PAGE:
Akin apologizes for 'legitimate rape' remarks, but says he won't drop out of Senate race
This article first appeared in the St. Louis Beacon, Aug. 20, 2012 - U.S. Rep. Todd Akin apologized Monday for his remark that that women rarely get pregnant from "legitimate rape." In the face of some Republicans' demands that he drop out of the race for U.S. Senate, Akin said he wasn't a "quitter."
Akin, R-Wildwood, appeared on the syndicated radio show of Mike Huckabee – a former Arkansas governor who appeared in ads for Akin during a three-way Republican primary. Speaking for the first time since he ignited a national firestorm during an interview with Charles Jaco Sunday, Akin told Huckabee that he had made “a couple of serious mistakes here that were just wrong and I need to apologize for them.”
“I just want to apologize to those that I’ve hurt,” Akin said. “I spoke in error. I wanted to get that straight right off the bat.”
After KTVI reporter Charles Jaco asked him whether he supported banning abortion in the case of rape, Akin replied “First of all, from what I understand from doctors, that’s really rare. … If it’s a legitimate rape, the female body has ways to try to shut that whole thing down.” He then continued, “Let’s assume that maybe that didn’t work or something. I think there should be some punishment, but the punishment ought to be on the rapist and not attacking the child.”
Huckabee asked what Akin meant by “legitimate rape.” Akin responded that he was talking about “forcible rape and it was absolutely the wrong word.”
Akin also disavowed his use of the phrase "legitimate rape": “There is no such thing as legitimate rape. It’s an evil act and it’s committed by violent predators."
Huckabee also inquired: “But you do realize that there are rapes that result in pregnancy?”
“That’s right. And I know that,” Akin said. “In fact, I’ve known people who’ve been raped. I don’t know any who have been raped and turned out to be in pregnancy. But I know that happens, too.”
Akin did not back away from his view that abortion is wrong in the case of rape. Nor did he discuss what "ways" the "female body has" to "try to shut that whole (pregnancy) thing down."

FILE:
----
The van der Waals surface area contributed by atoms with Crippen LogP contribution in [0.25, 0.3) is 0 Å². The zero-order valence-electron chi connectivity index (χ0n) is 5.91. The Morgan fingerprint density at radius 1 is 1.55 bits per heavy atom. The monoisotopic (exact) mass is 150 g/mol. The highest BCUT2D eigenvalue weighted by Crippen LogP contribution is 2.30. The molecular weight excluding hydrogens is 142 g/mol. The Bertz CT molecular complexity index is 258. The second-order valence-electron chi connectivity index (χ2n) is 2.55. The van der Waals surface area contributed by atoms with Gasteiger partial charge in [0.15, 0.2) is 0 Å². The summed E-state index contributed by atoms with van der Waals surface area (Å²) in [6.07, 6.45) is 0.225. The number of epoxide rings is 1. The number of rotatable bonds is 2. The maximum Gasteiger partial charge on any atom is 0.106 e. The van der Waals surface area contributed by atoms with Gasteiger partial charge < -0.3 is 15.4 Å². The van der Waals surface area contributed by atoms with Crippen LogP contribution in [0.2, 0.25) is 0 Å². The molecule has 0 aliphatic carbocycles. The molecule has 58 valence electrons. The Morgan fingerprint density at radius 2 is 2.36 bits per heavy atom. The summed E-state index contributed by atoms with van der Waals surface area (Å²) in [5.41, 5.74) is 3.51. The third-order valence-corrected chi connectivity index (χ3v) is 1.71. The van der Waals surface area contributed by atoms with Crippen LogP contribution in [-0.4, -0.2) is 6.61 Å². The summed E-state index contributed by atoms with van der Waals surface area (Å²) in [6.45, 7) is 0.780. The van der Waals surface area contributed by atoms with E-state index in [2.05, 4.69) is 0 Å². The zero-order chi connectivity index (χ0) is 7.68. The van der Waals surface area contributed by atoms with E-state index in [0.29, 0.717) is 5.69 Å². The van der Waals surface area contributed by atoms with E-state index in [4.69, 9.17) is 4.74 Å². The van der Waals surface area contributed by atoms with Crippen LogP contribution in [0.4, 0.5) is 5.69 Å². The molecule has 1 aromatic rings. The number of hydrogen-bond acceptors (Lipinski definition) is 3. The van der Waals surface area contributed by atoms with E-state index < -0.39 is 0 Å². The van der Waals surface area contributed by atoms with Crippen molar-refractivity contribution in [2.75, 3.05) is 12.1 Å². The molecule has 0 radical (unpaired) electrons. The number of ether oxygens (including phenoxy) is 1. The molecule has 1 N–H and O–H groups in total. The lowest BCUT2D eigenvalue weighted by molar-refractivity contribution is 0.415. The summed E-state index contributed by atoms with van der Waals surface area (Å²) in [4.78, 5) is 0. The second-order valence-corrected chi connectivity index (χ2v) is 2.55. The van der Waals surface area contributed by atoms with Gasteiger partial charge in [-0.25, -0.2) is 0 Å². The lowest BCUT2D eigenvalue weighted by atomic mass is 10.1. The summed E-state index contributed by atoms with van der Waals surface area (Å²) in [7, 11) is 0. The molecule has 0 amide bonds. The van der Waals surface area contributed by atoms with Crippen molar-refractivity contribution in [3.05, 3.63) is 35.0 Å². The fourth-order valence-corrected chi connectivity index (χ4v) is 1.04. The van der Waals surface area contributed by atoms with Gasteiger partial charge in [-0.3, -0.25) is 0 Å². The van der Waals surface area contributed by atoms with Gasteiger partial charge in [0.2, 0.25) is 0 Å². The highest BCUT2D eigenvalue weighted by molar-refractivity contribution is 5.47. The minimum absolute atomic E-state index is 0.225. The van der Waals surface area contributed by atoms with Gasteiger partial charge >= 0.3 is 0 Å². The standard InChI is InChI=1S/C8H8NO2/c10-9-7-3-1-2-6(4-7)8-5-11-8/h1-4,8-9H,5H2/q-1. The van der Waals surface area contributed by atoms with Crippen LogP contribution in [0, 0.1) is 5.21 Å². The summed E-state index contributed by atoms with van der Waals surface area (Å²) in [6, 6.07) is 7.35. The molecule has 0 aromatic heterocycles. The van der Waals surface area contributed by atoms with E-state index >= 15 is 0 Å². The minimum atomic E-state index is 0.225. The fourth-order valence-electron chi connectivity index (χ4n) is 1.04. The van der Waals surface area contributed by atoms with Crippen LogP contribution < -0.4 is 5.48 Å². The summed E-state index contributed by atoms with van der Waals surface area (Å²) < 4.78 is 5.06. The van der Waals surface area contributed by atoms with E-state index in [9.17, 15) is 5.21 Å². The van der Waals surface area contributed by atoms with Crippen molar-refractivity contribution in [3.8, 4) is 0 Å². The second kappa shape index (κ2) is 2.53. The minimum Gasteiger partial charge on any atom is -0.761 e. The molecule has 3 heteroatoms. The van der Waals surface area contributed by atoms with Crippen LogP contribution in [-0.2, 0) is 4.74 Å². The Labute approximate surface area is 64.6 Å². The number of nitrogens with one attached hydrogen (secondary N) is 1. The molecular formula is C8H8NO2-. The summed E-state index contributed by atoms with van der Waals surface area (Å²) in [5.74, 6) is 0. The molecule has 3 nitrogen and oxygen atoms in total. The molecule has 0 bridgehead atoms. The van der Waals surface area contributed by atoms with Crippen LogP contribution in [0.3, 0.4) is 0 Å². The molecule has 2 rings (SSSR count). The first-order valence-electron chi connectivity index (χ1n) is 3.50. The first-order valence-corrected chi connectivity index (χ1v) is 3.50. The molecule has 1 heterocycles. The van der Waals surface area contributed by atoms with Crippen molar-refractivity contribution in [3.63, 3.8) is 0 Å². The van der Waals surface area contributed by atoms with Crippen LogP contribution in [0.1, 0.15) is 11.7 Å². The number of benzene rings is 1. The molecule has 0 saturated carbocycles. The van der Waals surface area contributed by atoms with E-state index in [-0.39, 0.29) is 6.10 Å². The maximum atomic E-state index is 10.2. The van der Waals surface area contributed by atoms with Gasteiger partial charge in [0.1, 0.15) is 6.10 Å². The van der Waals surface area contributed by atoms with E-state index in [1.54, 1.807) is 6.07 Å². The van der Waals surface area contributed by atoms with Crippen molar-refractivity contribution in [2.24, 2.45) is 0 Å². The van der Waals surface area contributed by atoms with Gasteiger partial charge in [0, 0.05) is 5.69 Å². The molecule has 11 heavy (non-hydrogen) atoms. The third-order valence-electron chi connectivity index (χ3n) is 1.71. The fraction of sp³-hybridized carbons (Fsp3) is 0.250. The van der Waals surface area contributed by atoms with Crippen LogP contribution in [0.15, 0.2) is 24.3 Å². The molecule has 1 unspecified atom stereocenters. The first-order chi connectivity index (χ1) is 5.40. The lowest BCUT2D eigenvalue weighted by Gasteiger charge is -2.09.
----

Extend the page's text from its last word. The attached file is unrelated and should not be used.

Akin said he would remain in the contest against McCaskill – even though some national and state Republicans suggested he withdraw. After stating he's not "the first person in public office that’s suffered from foot-in-mouth disease," Akin declared that he was not "a quitter."
"My belief is that we're going to take this thing forward," Akin said. "And by the grace of God, [we're] going to win this race. To quote my friend John Paul Jones, 'I have not yet begun to fight.'"
He added he felt "just as strongly as ever that my background and ability will be a big asset in replacing Claire McCaskill and putting some stability and sanity in what’s going on in our government."
Akin said no Republicans had called him to withdraw from the race. But moments after he was finished on Huckabee’s show, U.S. Sen. John Cornyn – a Texas Republican who heads the National Republican Senatorial Committee – released a blistering statement calling Akin’s statements “wrong, offensive, and indefensible.”
“I recognize that this is a difficult time for him, but over the next 24 hours, Congressman Akin should carefully consider what is best for him, his family, the Republican Party, and the values that he cares about and has fought for throughout his career in public service," Cornyn said.
Politico reported that Crossroads GPS – a Super PAC that’s spent millions to try and dislodge McCaskill – was pulling out of the Missouri Senate contest. And the Washington Post reported that Republican National Committee chairman Reince Priebus said Akin should consider withdrawing.
In addition to a raft of prominent Republicans – including likely GOP nominee Mitt Romney – President Barack Obama stated that Akin’s remarks were “offensive.”
"Rape is rape," said Obama. "And the idea that we should be parsing and qualifying and slicing what types of rape we’re talking about doesn’t make sense to the American people and certainly doesn’t make sense to me."
The president added that "these comments do underscore is why we shouldn’t have a bunch of politicians, a majority of whom are men, making health-care decisions on behalf of women."
State law says Akin has until tomorrow to withdraw although NBC News’ Chuck Todd said it’s possible that Akin could leave the race as late as September but the process is then more convoluted.
(Start of update) State law indicates that "a person nominated as a party's candidate" shall withdraw "at or before 5 p.m. on whatever day may be fixed by law as the final date for withdrawing as a candidate for the office, the party nominating committee for any established political party may select a party candidate."
If Akin withdraws tomorrow, a new candidate would have to be filed with the secretary of state by Sept. 18. (End of update)